Government and Policy

Mainland's clout a worry for islanders

By Xing Zhigang (China Daily)
Updated: 2009-12-24 07:35
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TAICHUNG, Taiwan: Many islanders, even those who favor closer ties, seem to be uneasy at the mainland's 'Big Brother' status in the cross-Straits relationship.

"The mainland is so big and Taiwan is so small," said a shuttle bus driver, whose forebears are from the southeastern province of Fujian on the mainland. "They are brothers, but we hope the big one does not bully the little one."

This kind of reasoning was also evident among the Taiwan negotiators during the ongoing fourth round of cross-Straits talks, which started on Monday.

Negotiators of Taiwan's Straits Exchange Foundation (SEF) took every opportunity to deliver the message that cross-Straits negotiations should be conducted on equal footing.

"We hope the mainland fully considers the different size of the two sides and addresses all issues with a broad perspective," said Kao Koong-lien, SEF vice-chairman, on the first day of the talks.

The fear of unequal treatment is clear on the economic front, given the island's growing economic dependence on the mainland.

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The mainland is Taiwan's biggest trade partner and its biggest export market. The islanders have invested over $70 billion in 70,000 projects on the mainland.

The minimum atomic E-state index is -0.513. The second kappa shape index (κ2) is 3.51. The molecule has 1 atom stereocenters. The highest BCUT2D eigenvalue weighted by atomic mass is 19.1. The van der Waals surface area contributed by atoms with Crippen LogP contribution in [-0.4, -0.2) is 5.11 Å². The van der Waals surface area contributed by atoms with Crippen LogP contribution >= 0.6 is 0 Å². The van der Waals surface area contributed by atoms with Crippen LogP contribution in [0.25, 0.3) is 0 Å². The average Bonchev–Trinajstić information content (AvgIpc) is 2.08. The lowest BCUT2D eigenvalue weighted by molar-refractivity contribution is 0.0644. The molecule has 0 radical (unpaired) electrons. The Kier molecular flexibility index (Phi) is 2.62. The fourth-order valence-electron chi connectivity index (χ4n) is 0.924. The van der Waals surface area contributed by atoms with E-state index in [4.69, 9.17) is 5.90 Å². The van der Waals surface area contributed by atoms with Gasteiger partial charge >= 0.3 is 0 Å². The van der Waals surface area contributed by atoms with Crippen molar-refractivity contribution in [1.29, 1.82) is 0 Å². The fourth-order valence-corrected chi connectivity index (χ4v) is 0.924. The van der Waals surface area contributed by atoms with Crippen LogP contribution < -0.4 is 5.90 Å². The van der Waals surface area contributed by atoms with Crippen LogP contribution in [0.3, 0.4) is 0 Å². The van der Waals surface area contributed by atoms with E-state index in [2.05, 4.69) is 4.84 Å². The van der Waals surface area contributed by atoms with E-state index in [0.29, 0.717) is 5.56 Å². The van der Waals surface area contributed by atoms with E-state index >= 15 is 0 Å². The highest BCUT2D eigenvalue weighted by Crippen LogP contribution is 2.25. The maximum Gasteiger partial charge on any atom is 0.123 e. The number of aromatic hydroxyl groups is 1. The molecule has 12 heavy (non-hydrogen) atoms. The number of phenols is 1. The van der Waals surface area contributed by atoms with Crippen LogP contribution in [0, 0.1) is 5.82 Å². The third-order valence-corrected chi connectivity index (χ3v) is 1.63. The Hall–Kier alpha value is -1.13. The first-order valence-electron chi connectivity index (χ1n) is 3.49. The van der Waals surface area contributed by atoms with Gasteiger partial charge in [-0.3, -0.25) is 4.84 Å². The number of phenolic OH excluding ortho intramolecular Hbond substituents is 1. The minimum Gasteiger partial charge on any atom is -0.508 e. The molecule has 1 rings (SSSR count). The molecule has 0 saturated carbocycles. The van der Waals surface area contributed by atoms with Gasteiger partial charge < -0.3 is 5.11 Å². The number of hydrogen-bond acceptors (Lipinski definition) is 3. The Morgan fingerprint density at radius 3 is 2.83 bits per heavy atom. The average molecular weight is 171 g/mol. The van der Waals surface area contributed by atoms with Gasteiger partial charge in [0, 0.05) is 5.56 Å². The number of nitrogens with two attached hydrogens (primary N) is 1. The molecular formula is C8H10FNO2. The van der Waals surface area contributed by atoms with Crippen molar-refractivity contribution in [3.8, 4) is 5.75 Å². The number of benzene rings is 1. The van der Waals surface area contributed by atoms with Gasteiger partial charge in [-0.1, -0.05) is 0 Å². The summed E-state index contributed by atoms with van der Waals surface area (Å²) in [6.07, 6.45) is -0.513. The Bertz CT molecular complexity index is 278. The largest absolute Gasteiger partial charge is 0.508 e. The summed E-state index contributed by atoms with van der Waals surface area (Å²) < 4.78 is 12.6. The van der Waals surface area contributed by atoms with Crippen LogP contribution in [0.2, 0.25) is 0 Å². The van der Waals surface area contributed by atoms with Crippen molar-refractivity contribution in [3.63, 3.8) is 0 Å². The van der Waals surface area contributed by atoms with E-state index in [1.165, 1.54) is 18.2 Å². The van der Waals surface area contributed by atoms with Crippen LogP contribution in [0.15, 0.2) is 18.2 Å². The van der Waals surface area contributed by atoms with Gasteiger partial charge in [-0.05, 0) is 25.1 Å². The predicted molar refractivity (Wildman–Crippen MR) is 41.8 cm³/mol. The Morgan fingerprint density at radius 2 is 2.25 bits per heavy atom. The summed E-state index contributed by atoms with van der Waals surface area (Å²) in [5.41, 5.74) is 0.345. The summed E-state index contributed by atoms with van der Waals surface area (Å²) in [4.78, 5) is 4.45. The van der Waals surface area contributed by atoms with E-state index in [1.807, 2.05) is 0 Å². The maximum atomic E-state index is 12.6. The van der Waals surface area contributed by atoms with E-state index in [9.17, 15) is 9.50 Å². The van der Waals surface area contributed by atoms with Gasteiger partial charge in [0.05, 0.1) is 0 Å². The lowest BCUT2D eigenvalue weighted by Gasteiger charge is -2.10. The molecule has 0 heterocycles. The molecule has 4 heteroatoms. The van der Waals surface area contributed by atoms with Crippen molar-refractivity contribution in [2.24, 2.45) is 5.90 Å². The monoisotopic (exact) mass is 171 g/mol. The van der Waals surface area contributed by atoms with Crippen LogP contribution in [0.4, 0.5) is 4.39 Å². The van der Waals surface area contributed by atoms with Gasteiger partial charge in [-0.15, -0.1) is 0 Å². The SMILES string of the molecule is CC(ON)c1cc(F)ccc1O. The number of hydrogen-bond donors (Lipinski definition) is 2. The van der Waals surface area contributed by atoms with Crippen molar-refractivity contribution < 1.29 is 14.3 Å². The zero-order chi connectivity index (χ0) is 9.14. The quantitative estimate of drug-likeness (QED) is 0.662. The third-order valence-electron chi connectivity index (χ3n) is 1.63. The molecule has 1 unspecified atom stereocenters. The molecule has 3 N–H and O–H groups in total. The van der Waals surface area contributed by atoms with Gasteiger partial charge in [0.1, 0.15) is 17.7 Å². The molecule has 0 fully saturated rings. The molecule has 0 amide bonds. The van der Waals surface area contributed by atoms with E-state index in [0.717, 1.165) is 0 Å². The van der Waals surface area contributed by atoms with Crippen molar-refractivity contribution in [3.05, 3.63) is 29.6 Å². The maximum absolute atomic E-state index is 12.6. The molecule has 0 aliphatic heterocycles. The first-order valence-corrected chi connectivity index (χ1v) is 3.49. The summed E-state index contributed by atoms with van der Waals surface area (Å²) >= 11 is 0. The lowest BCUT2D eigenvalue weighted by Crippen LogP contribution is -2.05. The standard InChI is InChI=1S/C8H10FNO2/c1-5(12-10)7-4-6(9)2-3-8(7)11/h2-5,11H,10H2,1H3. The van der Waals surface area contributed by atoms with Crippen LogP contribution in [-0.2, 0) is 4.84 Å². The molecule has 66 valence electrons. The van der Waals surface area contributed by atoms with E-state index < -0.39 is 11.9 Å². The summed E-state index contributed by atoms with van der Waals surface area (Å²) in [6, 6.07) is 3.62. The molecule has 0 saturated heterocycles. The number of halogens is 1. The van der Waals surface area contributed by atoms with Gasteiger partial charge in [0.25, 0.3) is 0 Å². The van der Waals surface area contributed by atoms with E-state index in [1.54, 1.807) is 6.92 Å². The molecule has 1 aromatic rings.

More than 500,000 people from the island, which has a population of 23 million, now work and live on the mainland.

Concern over Taiwan playing second fiddle has even prompted widespread protests at a time when top negotiators have sat down to hammer a free-trade deal that will bring the two sides closer.

If signed, the Economic Cooperation Framework Agreement, or ECFA, will help reduce the island's restrictions on mainland trade, products and investment.

The opposition Democratic Progressive Party (DPP) has blamed the ruling Kuomintang for "selling out Taiwan", citing massive potential job losses.

In an apparent move to assuage the concerns, Beijing's top envoy, Chen Yunlin has repeatedly assured that the deal was not something the mainland would force upon the island.

"It's understandable that some people in Taiwan feel concerned about the agreement," said Chen, while speaking to a business group in Taichung yesterday. "But there's no need to be afraid. We need time to sort out the problems."